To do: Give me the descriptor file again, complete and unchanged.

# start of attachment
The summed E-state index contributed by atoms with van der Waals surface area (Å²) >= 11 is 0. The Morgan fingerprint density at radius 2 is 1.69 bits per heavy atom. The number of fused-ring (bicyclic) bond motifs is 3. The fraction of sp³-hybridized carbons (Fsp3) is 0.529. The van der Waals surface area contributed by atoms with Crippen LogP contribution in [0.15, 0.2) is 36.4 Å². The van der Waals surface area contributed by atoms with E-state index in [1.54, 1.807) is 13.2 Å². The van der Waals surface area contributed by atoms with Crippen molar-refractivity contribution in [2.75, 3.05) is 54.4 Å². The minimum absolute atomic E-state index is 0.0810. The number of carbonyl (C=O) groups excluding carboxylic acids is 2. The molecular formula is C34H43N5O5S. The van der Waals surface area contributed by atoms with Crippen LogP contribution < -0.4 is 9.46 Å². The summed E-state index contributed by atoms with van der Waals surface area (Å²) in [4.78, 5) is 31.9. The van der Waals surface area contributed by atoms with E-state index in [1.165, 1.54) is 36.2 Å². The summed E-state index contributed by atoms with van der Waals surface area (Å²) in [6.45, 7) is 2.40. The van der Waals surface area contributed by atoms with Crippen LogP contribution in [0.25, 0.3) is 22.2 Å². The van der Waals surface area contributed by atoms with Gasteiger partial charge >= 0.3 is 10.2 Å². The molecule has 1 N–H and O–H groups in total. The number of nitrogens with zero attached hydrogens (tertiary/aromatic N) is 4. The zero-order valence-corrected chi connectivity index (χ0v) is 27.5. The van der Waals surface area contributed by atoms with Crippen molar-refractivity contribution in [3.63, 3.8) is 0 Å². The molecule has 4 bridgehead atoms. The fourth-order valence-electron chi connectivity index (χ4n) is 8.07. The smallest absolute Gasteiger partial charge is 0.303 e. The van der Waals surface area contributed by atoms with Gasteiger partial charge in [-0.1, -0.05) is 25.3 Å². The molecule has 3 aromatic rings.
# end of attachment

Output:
The summed E-state index contributed by atoms with van der Waals surface area (Å²) >= 11 is 0. The Morgan fingerprint density at radius 2 is 1.69 bits per heavy atom. The number of fused-ring (bicyclic) bond motifs is 3. The fraction of sp³-hybridized carbons (Fsp3) is 0.529. The van der Waals surface area contributed by atoms with Crippen LogP contribution in [0.15, 0.2) is 36.4 Å². The van der Waals surface area contributed by atoms with E-state index in [1.54, 1.807) is 13.2 Å². The van der Waals surface area contributed by atoms with Crippen molar-refractivity contribution in [2.75, 3.05) is 54.4 Å². The minimum absolute atomic E-state index is 0.0810. The number of carbonyl (C=O) groups excluding carboxylic acids is 2. The molecular formula is C34H43N5O5S. The van der Waals surface area contributed by atoms with Crippen LogP contribution < -0.4 is 9.46 Å². The summed E-state index contributed by atoms with van der Waals surface area (Å²) in [4.78, 5) is 31.9. The van der Waals surface area contributed by atoms with E-state index in [1.165, 1.54) is 36.2 Å². The summed E-state index contributed by atoms with van der Waals surface area (Å²) in [6.45, 7) is 2.40. The van der Waals surface area contributed by atoms with Crippen LogP contribution in [0.25, 0.3) is 22.2 Å². The van der Waals surface area contributed by atoms with Gasteiger partial charge >= 0.3 is 10.2 Å². The molecule has 1 N–H and O–H groups in total. The number of nitrogens with zero attached hydrogens (tertiary/aromatic N) is 4. The zero-order valence-corrected chi connectivity index (χ0v) is 27.5. The van der Waals surface area contributed by atoms with Crippen molar-refractivity contribution in [3.63, 3.8) is 0 Å². The molecule has 4 bridgehead atoms. The fourth-order valence-electron chi connectivity index (χ4n) is 8.07. The smallest absolute Gasteiger partial charge is 0.303 e. The van der Waals surface area contributed by atoms with Gasteiger partial charge in [-0.1, -0.05) is 25.3 Å². The molecule has 3 aromatic rings.